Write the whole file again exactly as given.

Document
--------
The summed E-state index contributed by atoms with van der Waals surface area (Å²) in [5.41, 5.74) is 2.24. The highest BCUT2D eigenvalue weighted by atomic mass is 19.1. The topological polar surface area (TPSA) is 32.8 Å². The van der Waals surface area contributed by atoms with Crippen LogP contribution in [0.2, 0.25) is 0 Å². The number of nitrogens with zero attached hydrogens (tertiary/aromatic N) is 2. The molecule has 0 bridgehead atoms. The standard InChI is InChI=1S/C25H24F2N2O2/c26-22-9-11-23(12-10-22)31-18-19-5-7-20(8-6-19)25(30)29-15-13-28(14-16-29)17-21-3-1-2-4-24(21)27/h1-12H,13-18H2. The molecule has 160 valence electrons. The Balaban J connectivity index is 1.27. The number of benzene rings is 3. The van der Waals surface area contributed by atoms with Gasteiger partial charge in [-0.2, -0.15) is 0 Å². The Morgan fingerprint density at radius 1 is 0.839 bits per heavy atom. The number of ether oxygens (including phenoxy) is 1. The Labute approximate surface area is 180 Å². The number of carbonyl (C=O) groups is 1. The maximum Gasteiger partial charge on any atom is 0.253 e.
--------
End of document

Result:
The summed E-state index contributed by atoms with van der Waals surface area (Å²) in [5.41, 5.74) is 2.24. The highest BCUT2D eigenvalue weighted by atomic mass is 19.1. The topological polar surface area (TPSA) is 32.8 Å². The van der Waals surface area contributed by atoms with Crippen LogP contribution in [0.2, 0.25) is 0 Å². The number of nitrogens with zero attached hydrogens (tertiary/aromatic N) is 2. The molecule has 0 bridgehead atoms. The standard InChI is InChI=1S/C25H24F2N2O2/c26-22-9-11-23(12-10-22)31-18-19-5-7-20(8-6-19)25(30)29-15-13-28(14-16-29)17-21-3-1-2-4-24(21)27/h1-12H,13-18H2. The molecule has 160 valence electrons. The Balaban J connectivity index is 1.27. The number of benzene rings is 3. The van der Waals surface area contributed by atoms with Gasteiger partial charge in [-0.2, -0.15) is 0 Å². The Morgan fingerprint density at radius 1 is 0.839 bits per heavy atom. The number of ether oxygens (including phenoxy) is 1. The Labute approximate surface area is 180 Å². The number of carbonyl (C=O) groups is 1. The maximum Gasteiger partial charge on any atom is 0.253 e.